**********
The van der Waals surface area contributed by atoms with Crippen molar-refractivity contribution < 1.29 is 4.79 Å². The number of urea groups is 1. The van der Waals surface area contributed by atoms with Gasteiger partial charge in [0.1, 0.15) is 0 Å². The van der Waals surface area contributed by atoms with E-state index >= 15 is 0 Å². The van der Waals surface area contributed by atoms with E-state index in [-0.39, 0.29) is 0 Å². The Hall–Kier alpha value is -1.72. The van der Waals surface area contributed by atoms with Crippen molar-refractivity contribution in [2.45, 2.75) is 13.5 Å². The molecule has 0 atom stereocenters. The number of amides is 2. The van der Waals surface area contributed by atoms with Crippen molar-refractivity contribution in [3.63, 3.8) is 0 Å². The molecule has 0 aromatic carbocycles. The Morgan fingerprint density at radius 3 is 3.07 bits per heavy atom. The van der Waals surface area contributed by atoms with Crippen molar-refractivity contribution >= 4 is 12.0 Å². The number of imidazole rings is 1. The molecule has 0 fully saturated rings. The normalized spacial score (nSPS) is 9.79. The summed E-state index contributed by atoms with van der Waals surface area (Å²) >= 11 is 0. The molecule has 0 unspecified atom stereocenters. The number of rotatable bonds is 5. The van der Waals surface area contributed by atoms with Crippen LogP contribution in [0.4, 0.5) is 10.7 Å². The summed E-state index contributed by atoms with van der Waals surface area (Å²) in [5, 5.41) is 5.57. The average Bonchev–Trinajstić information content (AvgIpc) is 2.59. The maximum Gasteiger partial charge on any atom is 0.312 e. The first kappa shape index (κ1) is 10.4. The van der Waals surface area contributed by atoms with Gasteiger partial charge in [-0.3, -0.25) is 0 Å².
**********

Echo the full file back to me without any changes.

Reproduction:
The van der Waals surface area contributed by atoms with Crippen molar-refractivity contribution < 1.29 is 4.79 Å². The number of urea groups is 1. The van der Waals surface area contributed by atoms with Gasteiger partial charge in [0.1, 0.15) is 0 Å². The van der Waals surface area contributed by atoms with E-state index >= 15 is 0 Å². The van der Waals surface area contributed by atoms with E-state index in [-0.39, 0.29) is 0 Å². The Hall–Kier alpha value is -1.72. The van der Waals surface area contributed by atoms with Crippen molar-refractivity contribution in [2.45, 2.75) is 13.5 Å². The molecule has 0 atom stereocenters. The number of amides is 2. The van der Waals surface area contributed by atoms with Crippen molar-refractivity contribution in [3.63, 3.8) is 0 Å². The molecule has 0 aromatic carbocycles. The Morgan fingerprint density at radius 3 is 3.07 bits per heavy atom. The van der Waals surface area contributed by atoms with Crippen molar-refractivity contribution >= 4 is 12.0 Å². The number of imidazole rings is 1. The molecule has 0 fully saturated rings. The normalized spacial score (nSPS) is 9.79. The summed E-state index contributed by atoms with van der Waals surface area (Å²) >= 11 is 0. The molecule has 0 unspecified atom stereocenters. The number of rotatable bonds is 5. The van der Waals surface area contributed by atoms with Crippen LogP contribution in [0.4, 0.5) is 10.7 Å². The summed E-state index contributed by atoms with van der Waals surface area (Å²) in [5, 5.41) is 5.57. The average Bonchev–Trinajstić information content (AvgIpc) is 2.59. The maximum Gasteiger partial charge on any atom is 0.312 e. The first kappa shape index (κ1) is 10.4. The van der Waals surface area contributed by atoms with Gasteiger partial charge in [-0.3, -0.25) is 0 Å².